By Drew Ailes
By Courtney Harrell
By Kyra Scrimgeour
By Jena Ardell
By Mary Willson
By Bree Davies
By Tom Murphy
By Tom Murphy
"The records I listen to like that don't always turn up in my music in any tangible way," he goes on. "As much as I like [the Stooges'] Fun House or Raw Power, my records aren't likely to start sounding like that anytime soon. But there are all kinds of things you can pick up and learn from other people. I like getting a bunch of different emotions together, if possible. It's like having a bunch of people from different eras at some big weird party and making them all talk to each other. I think it creates tension, and tension is one of my favorite parts of songs."
Smith's life to date has sported plenty of this quality. A native of Omaha, Nebraska, he came of age in Dallas, where he lived with his mother and stepfather. But at age fourteen, this situation soured and he headed to Portland, Oregon, to stay with his dad. He started writing and recording songs during this period, but his first major foray into music was Heatmiser, a band he formed with Neil Gust while both were attending Massachusetts's Hampshire College. The act managed to churn out five albums during the '90s, the last on a major label (Mic City Sons was issued by Virgin in 1996), but it never really took off, in part because Smith wasn't all that interested in the loud, raucous style that epitomized the group. On the surface, Smith's first solo recording, 1994's Roman Candle, was a far quieter affair, but in its relatively subtle way it allowed him to express the emotions broiling beneath his placid exterior much more effectively than had Heatmiser. Almost immediately, a cult developed around Smith, with devotees spending untold hours attempting to plumb the mysteries of his prose. Many of their readings leave Smith scratching his head.
"Sometimes people have interpretations that I think are kind of odd," he says. "I mean, they're songs; they're not a diary. But there is a real emotional element to them, and sometimes I like their interpretation better than my own. Other times I don't -- but at any rate, I think the possibility of multiple interpretations is potentially something that can make songs interesting, rather than having every song have to be a nice, neat little package with a bow on the top and a nametag telling you what kind of song it is."
After Smith's second solo foray, an untitled 1995 CD now known as Elliott Smith, earned more acclaim than Heatmiser ever had, the band's end was inevitable; Gust and Smith parted ways during the Mic City Sons sessions, and that was that. In 1997, Smith returned with Either/Or, an album that made a profound impression on a growing Elliott fan base that included Portland-based filmmaker Gus Van Sant, who used four songs from the disc in Good Will Hunting. The movie's unexpected success -- not to mention the Oscar attention given to "Miss Misery," written specifically for the flick -- made Smith's move to a major inevitable. But his DreamWorks bow, 1998's XO, hardly sounds like a compromise. Thanks to Smith's innate melodicism and the able assistance of producers Tom Rothrock and Rob Schnapf, the numbers juxtapose finger-popping grooves with dense, sometimes ambiguous lyrics that, depth-wise, are light years beyond today's typical musical product.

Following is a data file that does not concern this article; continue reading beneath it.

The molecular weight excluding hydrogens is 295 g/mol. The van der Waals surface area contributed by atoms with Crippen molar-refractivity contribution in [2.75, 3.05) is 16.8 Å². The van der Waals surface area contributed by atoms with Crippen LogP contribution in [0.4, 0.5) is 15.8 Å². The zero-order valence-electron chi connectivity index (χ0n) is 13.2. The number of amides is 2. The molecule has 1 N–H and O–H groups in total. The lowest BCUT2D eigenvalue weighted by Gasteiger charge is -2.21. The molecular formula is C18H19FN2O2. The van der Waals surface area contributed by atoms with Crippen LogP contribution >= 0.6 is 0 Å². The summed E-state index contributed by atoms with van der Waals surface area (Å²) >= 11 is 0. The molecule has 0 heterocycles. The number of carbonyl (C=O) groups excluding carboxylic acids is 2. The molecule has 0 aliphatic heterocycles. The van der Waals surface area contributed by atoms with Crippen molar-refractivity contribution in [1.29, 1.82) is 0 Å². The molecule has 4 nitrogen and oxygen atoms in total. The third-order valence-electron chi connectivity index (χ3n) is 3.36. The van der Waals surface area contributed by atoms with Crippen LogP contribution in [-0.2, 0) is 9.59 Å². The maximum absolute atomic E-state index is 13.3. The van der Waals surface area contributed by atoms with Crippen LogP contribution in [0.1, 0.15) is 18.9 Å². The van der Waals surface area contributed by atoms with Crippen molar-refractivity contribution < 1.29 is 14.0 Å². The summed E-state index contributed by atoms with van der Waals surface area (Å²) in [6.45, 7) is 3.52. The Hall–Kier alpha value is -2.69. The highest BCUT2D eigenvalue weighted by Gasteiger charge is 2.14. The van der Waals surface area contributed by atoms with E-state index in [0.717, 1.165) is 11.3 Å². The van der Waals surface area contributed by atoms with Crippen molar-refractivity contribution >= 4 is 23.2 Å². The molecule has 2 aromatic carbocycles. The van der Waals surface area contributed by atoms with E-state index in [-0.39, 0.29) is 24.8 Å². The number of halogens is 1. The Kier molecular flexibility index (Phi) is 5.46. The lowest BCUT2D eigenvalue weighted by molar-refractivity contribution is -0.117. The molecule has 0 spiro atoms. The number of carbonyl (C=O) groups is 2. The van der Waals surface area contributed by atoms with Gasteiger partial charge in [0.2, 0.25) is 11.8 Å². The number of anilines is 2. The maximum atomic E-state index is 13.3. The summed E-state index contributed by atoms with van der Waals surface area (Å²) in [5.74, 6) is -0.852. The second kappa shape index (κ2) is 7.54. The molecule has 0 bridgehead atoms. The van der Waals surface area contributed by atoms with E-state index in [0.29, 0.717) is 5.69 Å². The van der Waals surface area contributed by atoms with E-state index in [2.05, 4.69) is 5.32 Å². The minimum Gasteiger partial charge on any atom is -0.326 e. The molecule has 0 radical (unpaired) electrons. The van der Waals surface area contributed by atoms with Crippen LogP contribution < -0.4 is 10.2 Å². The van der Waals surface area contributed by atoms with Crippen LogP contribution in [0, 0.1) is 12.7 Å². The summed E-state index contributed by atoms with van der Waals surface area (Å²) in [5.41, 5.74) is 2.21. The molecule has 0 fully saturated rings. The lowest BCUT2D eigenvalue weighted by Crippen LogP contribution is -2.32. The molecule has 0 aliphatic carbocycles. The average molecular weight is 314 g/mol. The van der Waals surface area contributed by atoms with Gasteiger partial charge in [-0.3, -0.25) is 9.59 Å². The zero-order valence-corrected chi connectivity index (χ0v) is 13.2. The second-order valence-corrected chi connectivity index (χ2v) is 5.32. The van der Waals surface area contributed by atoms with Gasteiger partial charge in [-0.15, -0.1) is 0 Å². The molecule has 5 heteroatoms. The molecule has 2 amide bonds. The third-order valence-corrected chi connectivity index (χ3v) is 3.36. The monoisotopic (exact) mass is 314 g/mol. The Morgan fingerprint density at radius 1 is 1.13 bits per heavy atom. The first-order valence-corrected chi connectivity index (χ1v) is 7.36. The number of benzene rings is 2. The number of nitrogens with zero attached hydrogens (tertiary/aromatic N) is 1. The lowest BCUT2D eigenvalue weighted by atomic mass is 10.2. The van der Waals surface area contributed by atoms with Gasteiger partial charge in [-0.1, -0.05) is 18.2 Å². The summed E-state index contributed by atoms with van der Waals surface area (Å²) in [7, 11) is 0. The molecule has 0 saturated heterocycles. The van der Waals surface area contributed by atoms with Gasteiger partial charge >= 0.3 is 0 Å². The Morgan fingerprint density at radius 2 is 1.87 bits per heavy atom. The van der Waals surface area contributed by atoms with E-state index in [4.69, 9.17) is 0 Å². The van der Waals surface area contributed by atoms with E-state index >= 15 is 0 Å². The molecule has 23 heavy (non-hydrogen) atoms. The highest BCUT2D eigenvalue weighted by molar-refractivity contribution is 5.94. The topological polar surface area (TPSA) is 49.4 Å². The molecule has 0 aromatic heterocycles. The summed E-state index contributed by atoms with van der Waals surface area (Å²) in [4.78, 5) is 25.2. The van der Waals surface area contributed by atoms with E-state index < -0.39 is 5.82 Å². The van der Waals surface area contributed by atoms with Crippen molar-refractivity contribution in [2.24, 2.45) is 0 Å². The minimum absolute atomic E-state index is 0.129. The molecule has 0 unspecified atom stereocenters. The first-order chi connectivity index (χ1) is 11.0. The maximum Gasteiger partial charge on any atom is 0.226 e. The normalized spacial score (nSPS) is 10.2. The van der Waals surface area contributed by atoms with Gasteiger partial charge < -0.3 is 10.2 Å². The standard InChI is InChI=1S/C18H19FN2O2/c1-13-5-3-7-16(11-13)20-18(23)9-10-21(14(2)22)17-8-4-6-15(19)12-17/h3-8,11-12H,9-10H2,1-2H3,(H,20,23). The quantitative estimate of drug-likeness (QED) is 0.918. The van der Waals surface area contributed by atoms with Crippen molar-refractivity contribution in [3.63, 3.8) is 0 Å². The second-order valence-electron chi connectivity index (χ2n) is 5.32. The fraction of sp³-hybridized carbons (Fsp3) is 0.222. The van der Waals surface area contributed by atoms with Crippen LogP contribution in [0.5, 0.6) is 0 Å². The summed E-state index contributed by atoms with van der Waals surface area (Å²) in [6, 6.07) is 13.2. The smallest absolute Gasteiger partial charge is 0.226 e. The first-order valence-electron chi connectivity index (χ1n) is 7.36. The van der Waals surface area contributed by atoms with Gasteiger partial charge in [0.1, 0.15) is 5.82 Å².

Figure 8, also helmed by Rothrock and Schnapf (with help from Smith), is a worthy successor featuring compositions fresh from the pen, as well as some that have been around the block a time or two. ""Junk Bond Trader' is very, very old -- from when I was like maybe eighteen or seventeen or something," Smith allows. "And the lyrics are completely different. I made up words over and over again to that song. Every couple of years I'd remember it and redo it, so that now it's only got like one line from the original lyric -- the one toward the end about being a policeman directing traffic." He adds, "That's the longest it's taken me to finish a song, but it's not like I was trying to make it work out all that time. There's a lot of songs you kind of forget about and then one day years later, you go, "Oh, I remember that thing. I kind of liked it, but the lyrics sucked.'"
They don't now, and neither do those on the other pieces; the new CD brims with absorbing rhymes that become even more stimulating when they're matched with music that often plays against Smith's themes. The opener, "Son of Sam," is a bouncy, ultra-hummable effort with a rockin' bridge that underpins an elusive but fascinating look at a man trying to determine how much of him is sinner and how much is saint. That's followed by "Somebody I Used to Know," an intimate folkie strum that camouflages a nasty streak; in it, Smith croons, "I had tender feelings that you made hard/But it's your heart, not mine, that's scarred." He calls the latter "a pretty straightforward "Fuck off' kind of song -- more straightforward than they usually are. Usually they don't turn out that way, probably because I would feel really bored if I had to be in the exact same mood every time I sang the song to stay inside it and play it well. There has to be room for my imagination to kind of run around inside the lyrics, and hopefully inside people who bother to listen to it."